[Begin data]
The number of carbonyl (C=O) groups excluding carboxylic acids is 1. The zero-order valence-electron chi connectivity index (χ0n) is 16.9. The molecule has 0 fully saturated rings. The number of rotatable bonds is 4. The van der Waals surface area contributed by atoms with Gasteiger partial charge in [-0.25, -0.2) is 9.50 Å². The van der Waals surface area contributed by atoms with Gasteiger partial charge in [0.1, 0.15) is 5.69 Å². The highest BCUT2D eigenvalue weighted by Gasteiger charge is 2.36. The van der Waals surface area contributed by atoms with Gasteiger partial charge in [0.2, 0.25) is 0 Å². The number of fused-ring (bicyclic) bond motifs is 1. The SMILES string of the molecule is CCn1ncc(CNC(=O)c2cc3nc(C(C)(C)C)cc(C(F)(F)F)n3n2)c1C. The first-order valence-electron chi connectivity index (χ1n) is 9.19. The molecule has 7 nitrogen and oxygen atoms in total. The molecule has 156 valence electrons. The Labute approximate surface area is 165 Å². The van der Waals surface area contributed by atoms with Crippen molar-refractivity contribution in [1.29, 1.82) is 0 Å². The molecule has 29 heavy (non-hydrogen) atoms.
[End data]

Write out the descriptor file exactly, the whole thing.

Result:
The number of carbonyl (C=O) groups excluding carboxylic acids is 1. The zero-order valence-electron chi connectivity index (χ0n) is 16.9. The molecule has 0 fully saturated rings. The number of rotatable bonds is 4. The van der Waals surface area contributed by atoms with Gasteiger partial charge in [-0.25, -0.2) is 9.50 Å². The van der Waals surface area contributed by atoms with Gasteiger partial charge in [0.1, 0.15) is 5.69 Å². The highest BCUT2D eigenvalue weighted by Gasteiger charge is 2.36. The van der Waals surface area contributed by atoms with Gasteiger partial charge in [0.2, 0.25) is 0 Å². The number of fused-ring (bicyclic) bond motifs is 1. The SMILES string of the molecule is CCn1ncc(CNC(=O)c2cc3nc(C(C)(C)C)cc(C(F)(F)F)n3n2)c1C. The first-order valence-electron chi connectivity index (χ1n) is 9.19. The molecule has 7 nitrogen and oxygen atoms in total. The molecule has 156 valence electrons. The Labute approximate surface area is 165 Å². The van der Waals surface area contributed by atoms with Crippen molar-refractivity contribution in [1.29, 1.82) is 0 Å². The molecule has 29 heavy (non-hydrogen) atoms.